Scholastic Books provides a Book Talk for Elly.

TITLE: Elly: My True Story of the Holocaust
AUTHOR: Elly Berkovits Gross
PAGES: 125
TYPE: non-fiction, Holocaust narrative
RECOMMEND: I really liked this book and it made me think about how memories are reconstructed and the power of writing these memories down for others to consider in their own lives.

Sunday, January 10, 2010

The Lily Cupboard: A Story of the Holocaust

The Lily Cupboard: A Story of the Holocaust by Shulamith Levey Oppenheim and illustrated by Ronald Himler is a very short children's story which introduces one aspect of the Holocaust. I was learning to read in the late 1950s and the illustrations in this wonderful book remind me of my early reading experiences. At only 32 pages The Lily Cupboard can be easily read by young readers or read to a group of children by the teacher.
Miriam is a young Jewish girl living in Holland in 1940. When the Germans invade the country, many Dutch Jews were sent to camps where they were killed. Miriam's parents arrange for her to go live in the country with a non-Jewish family. Although Miriam is very frightened, she finds some comfort in her friendship with Nello, the young son of the Gentile family. Nello allows Miriam to select a rabbit to care for on her own. The family tells Miriam that if they warn her that the Germans are coming by whistling Frere Jacques she must go hide in the cupboard which had a lily on its front. She will be safe in the cupboard. Miriam does go hide from the German soldiers. She takes her rabbit with her and vows to keep him safe just as her Jewish family and her Gentile family will keep her safe.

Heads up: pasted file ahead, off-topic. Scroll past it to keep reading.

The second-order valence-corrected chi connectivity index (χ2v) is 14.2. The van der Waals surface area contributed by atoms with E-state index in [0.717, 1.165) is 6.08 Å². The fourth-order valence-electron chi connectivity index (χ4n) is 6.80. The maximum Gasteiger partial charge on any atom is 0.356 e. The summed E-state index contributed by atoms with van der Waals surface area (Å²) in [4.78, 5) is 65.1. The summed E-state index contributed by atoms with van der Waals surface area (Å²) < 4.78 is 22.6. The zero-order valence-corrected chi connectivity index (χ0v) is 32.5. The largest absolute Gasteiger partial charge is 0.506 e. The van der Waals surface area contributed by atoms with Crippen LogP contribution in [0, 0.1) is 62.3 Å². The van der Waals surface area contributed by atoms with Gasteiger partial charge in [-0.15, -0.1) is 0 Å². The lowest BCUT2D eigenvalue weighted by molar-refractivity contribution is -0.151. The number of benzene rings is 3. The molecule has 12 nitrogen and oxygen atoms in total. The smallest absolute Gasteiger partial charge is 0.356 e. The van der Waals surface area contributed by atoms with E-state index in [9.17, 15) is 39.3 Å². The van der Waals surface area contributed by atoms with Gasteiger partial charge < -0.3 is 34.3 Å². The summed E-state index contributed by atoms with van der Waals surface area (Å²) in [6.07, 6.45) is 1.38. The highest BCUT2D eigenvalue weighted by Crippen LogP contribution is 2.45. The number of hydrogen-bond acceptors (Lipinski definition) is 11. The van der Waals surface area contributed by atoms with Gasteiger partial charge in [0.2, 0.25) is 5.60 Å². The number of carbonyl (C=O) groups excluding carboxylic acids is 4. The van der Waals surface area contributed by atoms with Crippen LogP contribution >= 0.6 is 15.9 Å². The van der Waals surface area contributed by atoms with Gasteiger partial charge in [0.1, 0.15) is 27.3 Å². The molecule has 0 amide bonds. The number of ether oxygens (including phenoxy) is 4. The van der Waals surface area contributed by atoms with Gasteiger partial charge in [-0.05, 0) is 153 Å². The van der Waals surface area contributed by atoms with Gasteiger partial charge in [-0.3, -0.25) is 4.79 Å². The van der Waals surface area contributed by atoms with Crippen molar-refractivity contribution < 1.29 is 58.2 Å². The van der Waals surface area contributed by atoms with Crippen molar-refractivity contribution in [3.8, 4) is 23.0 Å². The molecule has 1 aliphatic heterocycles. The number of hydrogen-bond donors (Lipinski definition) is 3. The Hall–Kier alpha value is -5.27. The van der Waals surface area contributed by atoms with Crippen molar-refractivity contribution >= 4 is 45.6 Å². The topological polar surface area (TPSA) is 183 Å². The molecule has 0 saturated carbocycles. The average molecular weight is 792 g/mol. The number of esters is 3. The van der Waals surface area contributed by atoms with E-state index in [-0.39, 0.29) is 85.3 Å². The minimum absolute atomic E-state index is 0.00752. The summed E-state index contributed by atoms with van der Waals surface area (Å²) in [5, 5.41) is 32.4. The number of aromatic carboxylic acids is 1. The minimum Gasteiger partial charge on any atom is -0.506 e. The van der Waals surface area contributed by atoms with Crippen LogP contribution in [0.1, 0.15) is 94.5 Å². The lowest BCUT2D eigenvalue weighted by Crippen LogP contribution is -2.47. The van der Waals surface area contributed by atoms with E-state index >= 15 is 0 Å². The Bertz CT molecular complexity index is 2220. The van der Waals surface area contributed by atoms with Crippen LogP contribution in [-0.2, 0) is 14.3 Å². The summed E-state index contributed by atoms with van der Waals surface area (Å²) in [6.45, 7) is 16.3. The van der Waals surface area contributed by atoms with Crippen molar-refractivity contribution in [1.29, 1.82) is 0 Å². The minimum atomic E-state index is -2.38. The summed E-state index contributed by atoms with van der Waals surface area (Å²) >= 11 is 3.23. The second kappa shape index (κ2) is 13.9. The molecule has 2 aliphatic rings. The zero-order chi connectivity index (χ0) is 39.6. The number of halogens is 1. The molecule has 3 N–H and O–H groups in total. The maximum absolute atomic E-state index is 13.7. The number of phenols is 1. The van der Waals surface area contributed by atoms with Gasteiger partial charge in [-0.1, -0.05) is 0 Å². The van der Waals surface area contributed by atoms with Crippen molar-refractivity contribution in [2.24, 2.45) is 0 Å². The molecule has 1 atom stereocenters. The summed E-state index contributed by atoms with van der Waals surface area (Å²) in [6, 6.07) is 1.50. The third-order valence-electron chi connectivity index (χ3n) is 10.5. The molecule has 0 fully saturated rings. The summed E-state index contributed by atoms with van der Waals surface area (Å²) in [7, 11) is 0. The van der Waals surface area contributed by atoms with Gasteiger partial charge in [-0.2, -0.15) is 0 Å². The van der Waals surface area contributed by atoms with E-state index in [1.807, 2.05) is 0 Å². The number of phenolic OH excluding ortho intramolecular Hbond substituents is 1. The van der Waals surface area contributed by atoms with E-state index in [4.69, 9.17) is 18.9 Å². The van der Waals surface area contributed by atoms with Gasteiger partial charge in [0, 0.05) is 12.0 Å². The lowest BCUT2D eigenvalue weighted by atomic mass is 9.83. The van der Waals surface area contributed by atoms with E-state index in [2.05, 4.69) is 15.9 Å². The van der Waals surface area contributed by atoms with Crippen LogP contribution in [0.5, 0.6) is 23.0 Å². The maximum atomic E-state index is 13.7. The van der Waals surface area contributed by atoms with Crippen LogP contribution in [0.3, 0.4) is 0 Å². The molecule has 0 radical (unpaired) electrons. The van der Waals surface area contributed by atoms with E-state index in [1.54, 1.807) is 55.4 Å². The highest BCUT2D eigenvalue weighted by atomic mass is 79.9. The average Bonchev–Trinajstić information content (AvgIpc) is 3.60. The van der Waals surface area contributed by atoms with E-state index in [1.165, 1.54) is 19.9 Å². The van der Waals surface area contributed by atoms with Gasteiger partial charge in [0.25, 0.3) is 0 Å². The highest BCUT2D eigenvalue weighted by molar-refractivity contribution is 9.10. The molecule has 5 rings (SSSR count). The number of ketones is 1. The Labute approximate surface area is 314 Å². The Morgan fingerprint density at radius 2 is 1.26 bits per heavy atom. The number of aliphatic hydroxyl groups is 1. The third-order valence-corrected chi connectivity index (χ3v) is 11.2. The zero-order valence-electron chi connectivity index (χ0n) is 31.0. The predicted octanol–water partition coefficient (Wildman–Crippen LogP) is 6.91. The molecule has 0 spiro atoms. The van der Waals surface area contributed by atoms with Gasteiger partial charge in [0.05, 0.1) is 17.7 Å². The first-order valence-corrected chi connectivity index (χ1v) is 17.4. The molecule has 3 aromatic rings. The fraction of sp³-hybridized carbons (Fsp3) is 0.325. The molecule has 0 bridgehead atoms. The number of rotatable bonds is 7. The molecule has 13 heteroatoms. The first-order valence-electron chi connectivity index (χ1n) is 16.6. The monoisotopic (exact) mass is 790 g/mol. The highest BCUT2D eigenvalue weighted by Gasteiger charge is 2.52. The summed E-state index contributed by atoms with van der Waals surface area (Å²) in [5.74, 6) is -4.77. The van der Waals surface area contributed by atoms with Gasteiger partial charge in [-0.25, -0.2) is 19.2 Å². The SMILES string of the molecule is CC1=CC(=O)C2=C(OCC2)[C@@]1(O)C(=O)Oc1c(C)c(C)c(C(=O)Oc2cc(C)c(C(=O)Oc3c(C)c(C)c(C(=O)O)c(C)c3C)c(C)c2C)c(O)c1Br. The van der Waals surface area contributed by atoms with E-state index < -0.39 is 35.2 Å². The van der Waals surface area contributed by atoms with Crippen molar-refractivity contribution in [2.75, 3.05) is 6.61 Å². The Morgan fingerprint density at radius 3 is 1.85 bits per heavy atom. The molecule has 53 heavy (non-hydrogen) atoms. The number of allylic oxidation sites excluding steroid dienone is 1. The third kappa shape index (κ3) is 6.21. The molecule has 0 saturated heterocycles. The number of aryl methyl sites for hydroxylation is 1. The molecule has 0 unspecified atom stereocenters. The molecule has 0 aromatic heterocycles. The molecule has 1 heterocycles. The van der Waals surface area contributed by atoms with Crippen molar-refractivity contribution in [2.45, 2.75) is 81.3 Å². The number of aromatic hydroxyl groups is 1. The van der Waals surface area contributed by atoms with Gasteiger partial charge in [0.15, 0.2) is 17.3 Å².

The open-ended nature of the book allows for as much discussion as is desired or needed by the children who read it. Was Miriam reunited with her family? How many children were hidden with other non-Jewish families? Why did brave Dutch families take in Jewish children? Why did the children, and adults, have to hide?

The book was awarded the Notable Children's Trade Book in the Field of Social Studies. Here is an excellent lesson plan, created by the Florida Center for Instructional Technology.

TITLE: The Lily Cupboard: A Story of the Holocaust
AUTHOR: Shulamith Levey Oppenheim
ILLUSTRATOR: Ronald Himler
TYPE: fiction, Holocaust
RECOMMEND: The Lily Cupboard is a very short book that seems to be perfectly suited to introduce that while a great many Jewish people did not survive the Holocaust, some did survive with the help of brave friends.